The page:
Monotonic sequences

  1. 1. The problem statement, all variables and given/known data
    Give an example of two monotonic sequences whose sum is not monotonic


    2. Relevant equations
    nonoe



    3. The attempt at a solution

    Well, I'm thinking is you just used n and -n, would that be a valid attempt at the question, or is that just the lazy way out......
     
  2. jcsd
  3. quasar987

    quasar987 4,770
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    It's no way out. A constant sequence is monotonic (just not "strictly monotonic")
     
  4. HallsofIvy

    HallsofIvy 40,557
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    So try n and an so that n+ an = -n. What must an be?
     
  5. -2n?
     
  6. Dick

    Dick 25,855
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    Just take a nonmonotonic sequence like, say (n-10)^2=n^2-20*n+100 and try to split it into two monotonic parts that sum to the whole.
     
    Last edited: Feb 2, 2008
  7. ok, thanks man.
     
  8. a monotonic sequence is just a sequence of numbers that are either increasing or decreasing

    so {1/x} is decreasing for x= 1 to infinity

    {-1/x} is obviously increasing (becoming less negative for each term in the sequence)

    add them together= 0 whihc is just a constant...neither increasing or decreasing but steady.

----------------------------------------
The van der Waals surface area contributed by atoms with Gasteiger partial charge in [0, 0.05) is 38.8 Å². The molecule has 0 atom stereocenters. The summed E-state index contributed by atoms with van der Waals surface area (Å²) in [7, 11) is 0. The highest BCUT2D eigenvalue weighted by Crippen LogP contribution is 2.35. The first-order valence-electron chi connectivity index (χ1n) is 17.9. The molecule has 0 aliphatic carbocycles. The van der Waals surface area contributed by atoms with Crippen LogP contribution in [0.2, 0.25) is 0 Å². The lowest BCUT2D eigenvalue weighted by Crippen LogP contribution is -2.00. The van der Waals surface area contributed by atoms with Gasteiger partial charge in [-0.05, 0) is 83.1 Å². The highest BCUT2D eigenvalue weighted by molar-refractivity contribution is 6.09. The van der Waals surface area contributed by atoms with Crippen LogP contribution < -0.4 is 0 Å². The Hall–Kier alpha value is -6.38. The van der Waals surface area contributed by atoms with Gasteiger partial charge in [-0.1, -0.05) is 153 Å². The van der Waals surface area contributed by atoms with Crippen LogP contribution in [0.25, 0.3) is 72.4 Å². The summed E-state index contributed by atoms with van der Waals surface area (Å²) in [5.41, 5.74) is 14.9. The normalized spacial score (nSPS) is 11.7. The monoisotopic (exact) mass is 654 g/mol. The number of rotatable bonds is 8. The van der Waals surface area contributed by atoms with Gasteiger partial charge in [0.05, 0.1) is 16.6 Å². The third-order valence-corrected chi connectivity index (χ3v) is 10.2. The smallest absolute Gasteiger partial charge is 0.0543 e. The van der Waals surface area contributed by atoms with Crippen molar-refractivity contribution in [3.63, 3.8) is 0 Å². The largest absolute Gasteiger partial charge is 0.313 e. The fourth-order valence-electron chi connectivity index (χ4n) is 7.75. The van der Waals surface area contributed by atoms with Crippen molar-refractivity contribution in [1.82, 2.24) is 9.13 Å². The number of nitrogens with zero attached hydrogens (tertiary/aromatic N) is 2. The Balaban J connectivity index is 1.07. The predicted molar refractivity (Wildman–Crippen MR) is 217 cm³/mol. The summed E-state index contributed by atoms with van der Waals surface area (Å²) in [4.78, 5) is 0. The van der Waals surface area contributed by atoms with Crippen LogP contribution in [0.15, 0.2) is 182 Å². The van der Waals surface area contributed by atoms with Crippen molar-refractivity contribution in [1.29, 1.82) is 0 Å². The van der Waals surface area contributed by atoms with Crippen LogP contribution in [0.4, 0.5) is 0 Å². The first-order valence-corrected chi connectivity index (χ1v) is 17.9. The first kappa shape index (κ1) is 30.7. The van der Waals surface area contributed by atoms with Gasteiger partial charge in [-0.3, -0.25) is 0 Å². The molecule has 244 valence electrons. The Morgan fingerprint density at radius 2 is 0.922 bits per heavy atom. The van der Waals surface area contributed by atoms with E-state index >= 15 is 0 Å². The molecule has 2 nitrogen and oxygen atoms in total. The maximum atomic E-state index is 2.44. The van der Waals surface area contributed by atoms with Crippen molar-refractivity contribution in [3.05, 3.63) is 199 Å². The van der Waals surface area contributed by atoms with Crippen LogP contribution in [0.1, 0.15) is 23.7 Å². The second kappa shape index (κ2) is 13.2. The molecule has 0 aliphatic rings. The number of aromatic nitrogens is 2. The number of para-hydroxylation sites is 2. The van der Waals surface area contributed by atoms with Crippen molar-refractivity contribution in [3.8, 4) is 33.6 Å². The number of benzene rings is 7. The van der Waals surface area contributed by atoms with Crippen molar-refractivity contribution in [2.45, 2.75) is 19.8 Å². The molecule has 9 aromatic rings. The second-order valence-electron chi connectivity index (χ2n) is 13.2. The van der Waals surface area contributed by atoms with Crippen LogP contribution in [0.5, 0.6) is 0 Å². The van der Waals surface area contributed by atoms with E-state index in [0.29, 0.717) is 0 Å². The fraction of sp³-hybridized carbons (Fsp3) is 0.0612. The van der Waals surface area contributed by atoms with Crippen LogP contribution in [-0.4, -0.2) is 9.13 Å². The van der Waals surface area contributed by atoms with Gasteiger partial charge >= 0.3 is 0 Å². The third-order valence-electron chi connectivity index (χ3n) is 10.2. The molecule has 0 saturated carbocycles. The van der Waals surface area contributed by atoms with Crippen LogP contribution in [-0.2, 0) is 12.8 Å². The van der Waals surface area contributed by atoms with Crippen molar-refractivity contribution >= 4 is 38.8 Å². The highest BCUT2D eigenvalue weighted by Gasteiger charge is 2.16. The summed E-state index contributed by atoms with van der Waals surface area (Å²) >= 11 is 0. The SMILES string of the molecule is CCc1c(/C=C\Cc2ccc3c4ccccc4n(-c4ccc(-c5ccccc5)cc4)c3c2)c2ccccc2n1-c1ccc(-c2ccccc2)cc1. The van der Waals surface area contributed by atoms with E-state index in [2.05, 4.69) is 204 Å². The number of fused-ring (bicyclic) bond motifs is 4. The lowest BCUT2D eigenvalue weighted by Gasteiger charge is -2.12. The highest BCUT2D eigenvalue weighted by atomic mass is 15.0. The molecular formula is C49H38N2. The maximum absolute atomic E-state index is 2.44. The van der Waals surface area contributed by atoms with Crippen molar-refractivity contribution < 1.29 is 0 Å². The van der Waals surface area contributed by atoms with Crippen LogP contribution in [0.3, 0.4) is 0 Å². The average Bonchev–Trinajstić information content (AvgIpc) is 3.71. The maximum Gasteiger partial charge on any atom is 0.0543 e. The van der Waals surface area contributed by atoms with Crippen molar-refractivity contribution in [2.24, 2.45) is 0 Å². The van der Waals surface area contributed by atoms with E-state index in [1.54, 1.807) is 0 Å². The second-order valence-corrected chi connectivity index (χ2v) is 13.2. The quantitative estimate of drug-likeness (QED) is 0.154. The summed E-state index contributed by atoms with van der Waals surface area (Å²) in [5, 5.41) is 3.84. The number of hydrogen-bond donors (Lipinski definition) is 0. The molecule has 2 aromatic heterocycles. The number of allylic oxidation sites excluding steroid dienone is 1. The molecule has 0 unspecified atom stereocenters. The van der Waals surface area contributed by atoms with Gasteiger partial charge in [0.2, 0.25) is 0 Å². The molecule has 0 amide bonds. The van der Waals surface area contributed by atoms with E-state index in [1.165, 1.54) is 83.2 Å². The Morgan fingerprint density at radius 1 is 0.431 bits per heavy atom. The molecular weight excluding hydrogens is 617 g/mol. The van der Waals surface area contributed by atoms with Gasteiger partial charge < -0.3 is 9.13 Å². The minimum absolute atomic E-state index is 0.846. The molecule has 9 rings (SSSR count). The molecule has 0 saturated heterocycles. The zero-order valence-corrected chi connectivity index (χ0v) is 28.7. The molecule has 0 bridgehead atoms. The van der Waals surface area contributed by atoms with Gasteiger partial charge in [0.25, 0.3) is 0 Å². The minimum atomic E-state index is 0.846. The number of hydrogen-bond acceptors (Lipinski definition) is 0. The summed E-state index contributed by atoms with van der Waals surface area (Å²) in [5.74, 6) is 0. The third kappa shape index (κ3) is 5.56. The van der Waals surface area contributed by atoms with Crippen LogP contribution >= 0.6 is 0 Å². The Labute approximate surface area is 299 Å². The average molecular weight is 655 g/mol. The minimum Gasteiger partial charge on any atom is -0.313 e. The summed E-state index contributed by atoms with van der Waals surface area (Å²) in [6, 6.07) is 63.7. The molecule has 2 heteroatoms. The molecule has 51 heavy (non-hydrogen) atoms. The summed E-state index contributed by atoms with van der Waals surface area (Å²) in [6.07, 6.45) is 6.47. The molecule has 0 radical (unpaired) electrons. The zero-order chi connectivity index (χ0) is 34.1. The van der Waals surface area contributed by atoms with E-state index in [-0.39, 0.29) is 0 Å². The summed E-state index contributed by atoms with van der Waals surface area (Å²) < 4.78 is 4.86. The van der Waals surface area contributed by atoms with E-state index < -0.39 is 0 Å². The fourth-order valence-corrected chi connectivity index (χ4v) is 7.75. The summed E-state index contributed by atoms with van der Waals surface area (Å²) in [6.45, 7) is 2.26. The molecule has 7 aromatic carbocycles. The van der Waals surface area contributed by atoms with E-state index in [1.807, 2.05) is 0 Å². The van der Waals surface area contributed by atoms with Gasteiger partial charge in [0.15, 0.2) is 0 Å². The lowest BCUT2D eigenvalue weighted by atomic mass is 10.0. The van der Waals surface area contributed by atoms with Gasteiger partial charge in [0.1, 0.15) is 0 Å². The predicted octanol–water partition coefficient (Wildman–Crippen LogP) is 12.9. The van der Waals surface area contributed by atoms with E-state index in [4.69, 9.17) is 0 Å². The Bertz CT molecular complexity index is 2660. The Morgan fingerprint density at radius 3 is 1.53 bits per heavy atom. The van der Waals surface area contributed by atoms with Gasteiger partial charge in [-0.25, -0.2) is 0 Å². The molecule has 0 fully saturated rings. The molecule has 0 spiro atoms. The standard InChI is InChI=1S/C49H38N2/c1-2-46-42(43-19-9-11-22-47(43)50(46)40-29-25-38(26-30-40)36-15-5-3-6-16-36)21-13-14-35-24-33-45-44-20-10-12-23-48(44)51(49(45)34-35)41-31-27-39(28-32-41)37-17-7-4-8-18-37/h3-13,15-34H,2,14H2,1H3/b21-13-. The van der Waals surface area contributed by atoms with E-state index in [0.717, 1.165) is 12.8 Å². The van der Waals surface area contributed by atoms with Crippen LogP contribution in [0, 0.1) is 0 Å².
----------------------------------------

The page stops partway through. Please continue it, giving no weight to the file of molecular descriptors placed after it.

correect me if i'm wrong.
     
  9. quasar987

    quasar987 4,770
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    See post #2 nuclearrape. A constant sequence is monotonic by definition.
     
  10. post 2 is wrong...a constant function is not monotonic....READ the definition.
     
  11. A monotonic sequence is [tex]a_{n+1}\geq a_{n}[/tex] for all n. Notice the great than or equal to.
     
  12. increasing if an< an+1 for all n>1

    decreasing if an+1< an for all n>1

    monotonic if its either increasing or decreasing
     
  13. that website needs revision.
     
  14. So you're saying that mathworld is wrong, wikipedia is wrong, Rudin is wrong, the book I'm using for my adv calc class this semester is wrong, Apostle is wrong, and Shaum's Outline is wrong?

    GG
     
  15. no...wikipedia says this..."Functions that are strictly increasing or decreasing are one-to-one (because for x not equal to y, either x < y or x > y and so, by monotonicity, either f(x) < f(y) or f(x) > f(y), thus f(x) is not equal to f(y))."
     
  16. when we talk about monotonic we are talking about strictly increasing or decreasing function...stop accusing me of saying that everyone is wrong...and just read a little bit.
     
  17. http://en.wikipedia.org/wiki/Sequence#Types_and_properties_of_sequences

    http://en.wikipedia.org/wiki/Monotonic_function#Monotonicity_in_calculus_and_analysis

    Scan of part of page 55 of Rudin's Principals of Mathematical Analysis 3rd edition:

    http://img228.imageshack.us/img228/7092/rudinud5.jpg
     
  18. I've always understood that the definition of a monotonic sequence depended heavily on whose book/notes you happened to be reading at the time. Either way, both potential forms of the question have been answered, I believe, so why argue?
     
  19. HallsofIvy

    HallsofIvy 40,557
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    Yes, and irrelevant. That talks about what is true for strictly increasing or decreasing sequences which was not in question here. The question was about monotonic sequences and there is nothing that requires they be strictly increasing or decreasing.
     
  20. Mostly because I've yet to see any source that uses just monotonic to mean strictly monotonic. Why use a more strict definition when the looser one would suffice?
     
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